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Simpson Center for the Humanities

American Sabor wins Best History in the 2019 Association for Recorded Sound Collections (ARSC) Awards for Excellence

Congratulations to Professors Marisol Berríos-Miranda (Music), Shannon Dudley (Music), and Michelle Habell-Pallán (Gender, Women & Sexuality Studies), whose bilingual book, American Sabor: Latinos and Latinas in US Popular Music (University of Washington Press 2017) is the winner of Best History in the 2019 Association for Recorded Sound Collections (ARSC) Awards for Excellence.

The collaboration that led to the publication of American Sabor has extensive Simpson Center connections, beginning with a funding award in 2011 that supported the writing and publication of American Sabor, as well as a traveling museum exhibit by the same name. Former Simpson Center Associate Director Miriam Bartha consulted with the project leaders on bridging the worlds of academic scholarship, museum exhibitions, and community partners such as KEXP. Habell-Pallán also received the 2017 Barclay Simpson Prize for Scholarship in Public for her contributions to the field, including American Sabor. Habell-Pallán is also Director of the Certificate in Public Scholarship, which is located in the Center for Communication, Difference, and Equity at the University of Washington and is supported by the UW Graduate School and the Simpson Center for the Humanities.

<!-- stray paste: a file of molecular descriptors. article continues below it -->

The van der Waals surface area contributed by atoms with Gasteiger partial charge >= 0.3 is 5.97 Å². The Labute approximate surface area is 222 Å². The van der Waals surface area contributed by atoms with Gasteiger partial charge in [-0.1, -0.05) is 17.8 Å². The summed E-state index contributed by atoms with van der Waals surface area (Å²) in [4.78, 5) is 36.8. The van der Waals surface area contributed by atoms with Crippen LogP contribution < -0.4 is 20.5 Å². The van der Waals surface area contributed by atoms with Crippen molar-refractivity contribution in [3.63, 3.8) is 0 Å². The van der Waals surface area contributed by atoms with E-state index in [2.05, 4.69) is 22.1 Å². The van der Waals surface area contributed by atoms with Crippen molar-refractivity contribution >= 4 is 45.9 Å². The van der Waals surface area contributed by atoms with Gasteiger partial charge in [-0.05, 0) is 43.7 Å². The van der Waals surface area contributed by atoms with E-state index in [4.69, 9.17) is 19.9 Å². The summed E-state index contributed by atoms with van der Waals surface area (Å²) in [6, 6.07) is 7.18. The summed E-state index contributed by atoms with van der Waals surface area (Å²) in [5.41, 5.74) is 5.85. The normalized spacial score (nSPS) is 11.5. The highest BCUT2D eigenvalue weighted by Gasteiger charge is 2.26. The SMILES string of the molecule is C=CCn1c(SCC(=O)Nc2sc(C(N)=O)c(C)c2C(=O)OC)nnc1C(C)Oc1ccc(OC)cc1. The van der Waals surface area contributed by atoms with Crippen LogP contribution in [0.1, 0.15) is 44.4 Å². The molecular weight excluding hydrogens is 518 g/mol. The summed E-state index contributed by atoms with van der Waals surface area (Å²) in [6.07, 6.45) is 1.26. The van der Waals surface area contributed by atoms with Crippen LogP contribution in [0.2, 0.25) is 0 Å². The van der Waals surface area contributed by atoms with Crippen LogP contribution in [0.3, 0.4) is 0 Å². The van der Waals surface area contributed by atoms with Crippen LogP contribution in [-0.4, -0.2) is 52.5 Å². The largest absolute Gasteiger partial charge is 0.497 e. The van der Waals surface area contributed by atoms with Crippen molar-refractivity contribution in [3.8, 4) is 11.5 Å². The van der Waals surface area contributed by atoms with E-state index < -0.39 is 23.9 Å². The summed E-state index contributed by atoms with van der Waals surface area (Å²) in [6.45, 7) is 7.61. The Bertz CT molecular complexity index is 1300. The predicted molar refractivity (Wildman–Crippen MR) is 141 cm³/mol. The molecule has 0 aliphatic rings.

The book builds on the exhibition’s work of challenging the white-and-black racial framework that dominates many narratives of US musical history. But the sabor in the title is significant, showing role of pleasure, delight, and movement that infuses the intellectual critique. From the publisher:

Evoking the pleasures of music as well as food, the word sabor signifies a rich essence that makes our mouths water or makes our bodies want to move. American Sabor traces the substantial musical contributions of Latinas and Latinos in American popular music between World War II and the present in five vibrant centers of Latin@ musical production: New York, Los Angeles, San Antonio, San Francisco, and Miami. From Tito Puente's mambo dance rhythms to the Spanglish rap of Mellow Man Ace, American Sabor focuses on musical styles that have developed largely in the United States-including jazz, rhythm and blues, rock, punk, hip hop, country, Tejano, and salsa-but also shows the many ways in which Latin@ musicians and styles connect US culture to the culture of the broader Americas.

Begun in 1991, the ARSC Awards are given to authors of books, articles or recording liner notes to recognize those publishing the very best work today in recorded sound research. In giving these awards, ARSC recognizes the contributions of these individuals and aims to encourage others to emulate their high standards and to promote readership of their work.